Review: Stage Two (Lexington Lovers #3) by Ariel Tachna

Love has a steep learning curve.

Assistant high school principal Blake Barnes has everything he wants—a chance to help troubled students and an outlet for his passion for theater. Well, almost everything—he still goes home to an empty apartment. Then his high school crush explodes back into his life, the unexpected guardian of two boys in Blake’s care.

Thane Dalton has always been a bad boy through and through. Not much has changed, including his mistrust of authority figures, and no amount of institutional bureaucracy will keep him from protecting his nephews from the bullies terrorizing them. If that means butting heads with Blake, so be it.

Blake and Thane have lessons to learn: that they both have the boys’ best interests at heart, that the tension between them isn’t just confrontational, and that sparks can fly when opposites come together.

I’m sort of at a loss how to review this. I mean I liked it but where I normally feel the fluff and romance from the Dreamspun line, this one fell flat.

Told from dual POVs, we meet Blake Barnes as he is dealing with two young men, Kit and Phillip, who attend the high school where he is the Sophomore Vice Principal. Kit and Philip are in the office for fighting but they say they were only fighting because Kit was being bullied by jocks. When Blake looks up who their guardian is after learning their parents are both dead, he finds out their guardian is the boy Blake crushed on in High School; bad boy Thane Dalton.

Let me take a moment here to say that while the story truly is a romance, it focuses a lot on Thane's nephews who have been recently orphaned after their mother, Thane's sister, passed away. They lost their father when they were very young and have only been with Thane for a month when the bully situation at school escalates. Thane is doing what he can while juggling his construction business and learning how not to let his nephews nor the memory of his sister down. Blake, being the boys' vice principal, is drawn to their situation before he knows who their guardian is and begins to bond with the boys for the simple reason they are awesome kids who don't deserve to be targets of jock head jocks.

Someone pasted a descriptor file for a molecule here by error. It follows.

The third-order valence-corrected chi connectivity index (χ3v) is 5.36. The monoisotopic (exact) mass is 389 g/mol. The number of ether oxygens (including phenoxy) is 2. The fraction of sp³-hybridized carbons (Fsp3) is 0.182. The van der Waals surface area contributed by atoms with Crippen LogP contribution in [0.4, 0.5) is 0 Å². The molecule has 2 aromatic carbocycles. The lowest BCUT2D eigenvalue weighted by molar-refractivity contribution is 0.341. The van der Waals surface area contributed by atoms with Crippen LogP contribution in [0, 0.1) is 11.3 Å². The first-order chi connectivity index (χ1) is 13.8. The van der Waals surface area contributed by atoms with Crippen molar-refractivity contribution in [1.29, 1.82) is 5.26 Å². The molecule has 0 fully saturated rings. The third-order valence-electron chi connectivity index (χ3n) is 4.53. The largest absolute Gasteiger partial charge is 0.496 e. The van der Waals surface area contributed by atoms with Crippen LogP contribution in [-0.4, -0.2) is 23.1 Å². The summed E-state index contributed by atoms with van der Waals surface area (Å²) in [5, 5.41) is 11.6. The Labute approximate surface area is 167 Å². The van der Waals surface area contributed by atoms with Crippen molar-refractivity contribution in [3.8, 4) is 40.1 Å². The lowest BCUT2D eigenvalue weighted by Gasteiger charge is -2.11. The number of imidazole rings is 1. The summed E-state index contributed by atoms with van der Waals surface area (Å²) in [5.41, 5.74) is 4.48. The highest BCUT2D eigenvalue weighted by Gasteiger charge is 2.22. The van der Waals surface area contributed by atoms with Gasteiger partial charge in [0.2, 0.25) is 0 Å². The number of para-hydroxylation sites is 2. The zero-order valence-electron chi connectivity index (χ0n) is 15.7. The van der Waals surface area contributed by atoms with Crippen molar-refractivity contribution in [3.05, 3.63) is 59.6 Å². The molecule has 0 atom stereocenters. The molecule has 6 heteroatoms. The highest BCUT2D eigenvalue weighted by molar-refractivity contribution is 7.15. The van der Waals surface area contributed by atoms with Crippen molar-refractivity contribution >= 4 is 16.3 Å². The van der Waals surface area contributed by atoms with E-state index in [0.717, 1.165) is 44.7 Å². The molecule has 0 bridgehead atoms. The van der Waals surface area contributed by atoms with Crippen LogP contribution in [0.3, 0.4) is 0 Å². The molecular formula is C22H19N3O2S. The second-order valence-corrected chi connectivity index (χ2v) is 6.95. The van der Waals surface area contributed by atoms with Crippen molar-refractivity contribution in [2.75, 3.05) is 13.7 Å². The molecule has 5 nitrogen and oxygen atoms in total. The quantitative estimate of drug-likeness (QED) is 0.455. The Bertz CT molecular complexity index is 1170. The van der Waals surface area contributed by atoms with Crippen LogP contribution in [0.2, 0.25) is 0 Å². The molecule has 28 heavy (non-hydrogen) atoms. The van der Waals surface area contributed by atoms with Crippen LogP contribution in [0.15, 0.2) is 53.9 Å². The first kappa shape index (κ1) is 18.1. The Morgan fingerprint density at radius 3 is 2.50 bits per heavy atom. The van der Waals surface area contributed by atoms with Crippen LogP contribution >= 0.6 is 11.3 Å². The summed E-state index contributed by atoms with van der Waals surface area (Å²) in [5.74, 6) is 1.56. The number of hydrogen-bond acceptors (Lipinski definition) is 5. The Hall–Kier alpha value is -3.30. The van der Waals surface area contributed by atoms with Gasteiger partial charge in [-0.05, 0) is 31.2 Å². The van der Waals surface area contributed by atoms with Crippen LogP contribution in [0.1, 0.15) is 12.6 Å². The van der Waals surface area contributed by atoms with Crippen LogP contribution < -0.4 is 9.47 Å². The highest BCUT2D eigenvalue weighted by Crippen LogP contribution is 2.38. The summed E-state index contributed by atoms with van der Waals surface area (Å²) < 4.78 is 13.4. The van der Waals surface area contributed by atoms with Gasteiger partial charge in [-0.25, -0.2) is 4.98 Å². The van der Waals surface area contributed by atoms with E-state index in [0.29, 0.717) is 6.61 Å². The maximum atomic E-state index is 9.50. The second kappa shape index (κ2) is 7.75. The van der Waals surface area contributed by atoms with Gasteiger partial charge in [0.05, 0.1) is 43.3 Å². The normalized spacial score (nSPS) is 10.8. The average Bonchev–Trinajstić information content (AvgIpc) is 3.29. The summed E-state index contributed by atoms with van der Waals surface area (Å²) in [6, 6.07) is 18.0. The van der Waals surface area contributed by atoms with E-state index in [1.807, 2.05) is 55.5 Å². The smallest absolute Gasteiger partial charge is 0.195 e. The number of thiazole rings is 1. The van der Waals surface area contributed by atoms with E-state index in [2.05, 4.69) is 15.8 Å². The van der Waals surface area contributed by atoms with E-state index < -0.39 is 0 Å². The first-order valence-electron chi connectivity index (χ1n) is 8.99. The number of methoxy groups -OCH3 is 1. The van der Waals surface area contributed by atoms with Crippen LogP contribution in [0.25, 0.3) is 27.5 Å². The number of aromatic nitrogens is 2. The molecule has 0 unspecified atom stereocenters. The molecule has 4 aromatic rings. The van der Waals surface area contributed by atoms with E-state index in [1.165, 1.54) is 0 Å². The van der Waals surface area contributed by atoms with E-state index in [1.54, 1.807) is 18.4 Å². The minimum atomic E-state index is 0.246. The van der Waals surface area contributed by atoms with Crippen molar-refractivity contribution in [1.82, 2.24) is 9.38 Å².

Thane is pretty much still the arrogant bad boy from high school just with a self-made business and the unconditional love for his nephews. When he meets Blake to pick up the boys, his first impression could not be more off and he judges Blake harshly. Of course, Thane has no clue he went to school with Blake and actually accuses Blake of being some spoiled rich kid. Thane is hesitant to agree to the action Blake takes with his nephews for the incident, seeing as it’s a he said/he said deal, Blake assigns Kit and Philip to work on the stage crew for the theatre department's upcoming production of Guys and Dolls. Once Thane agrees it’s better than suspension or ISS, he reluctantly offers to help out a few times since his business is in construction.

I felt for Blake so much. I get having an unrequited crush in high school come back after years and still feel as if time has reversed and you are once again a kid with a crush and not an adult. I liked that the author went with a slow burn for this romance, focusing more on the family aspect of Thane and his nephews, as well as Blake developing a relationship with the two men. Blake and Thane’s meet-cute offered the reader a chance to see the attraction Thane denied. It also let us know that Thane is still an ass man through and through.

The details of the stage crew was fun to read and I liked that the high school had supervision of the students, but ultimately let them lead the production of the play and also the construction of the set design. It also gave ample opportunity for Blake to be with Kit and Philip and an excuse for Thane to show up and ogle Blake. There were some seriously sweet moments with all of them but after Blake mentions he went to school with Thane and Thane makes the statement in the closet… it was finally on.

But then it wasn’t. Now, I get with this line there is sparse sex on the page and I am way okay with that. I don’t need on page sex to make a romance a romance for me but this was off when it came to the sex. We had some really hot and heavy lead ups between the couple that just stopped. It felt like those old commercials with the crash test dummies seeing them flying at a fast speed only to hit a wall. We got labeling Thane as an “ass man” who didn’t care if he was grabbing tits or dick while he was ass deep in someone. So I thought we would get Thane in ass deep action and well, we didn’t. I’ll be honest and say that disappointed me.

The conflict of the story made me angry. I know that Thane is learning how to parent and how to be in a relationship, but he really screwed up with Blake and I think Blake should have made him grovel way more than he did before he gave him a second chance.

Stage Two was a nice read, one that didn’t make me feel like the other stories in the line did. But the sweet moments were memorable and the end tied up everything in a pretty boy the way the series is known for.

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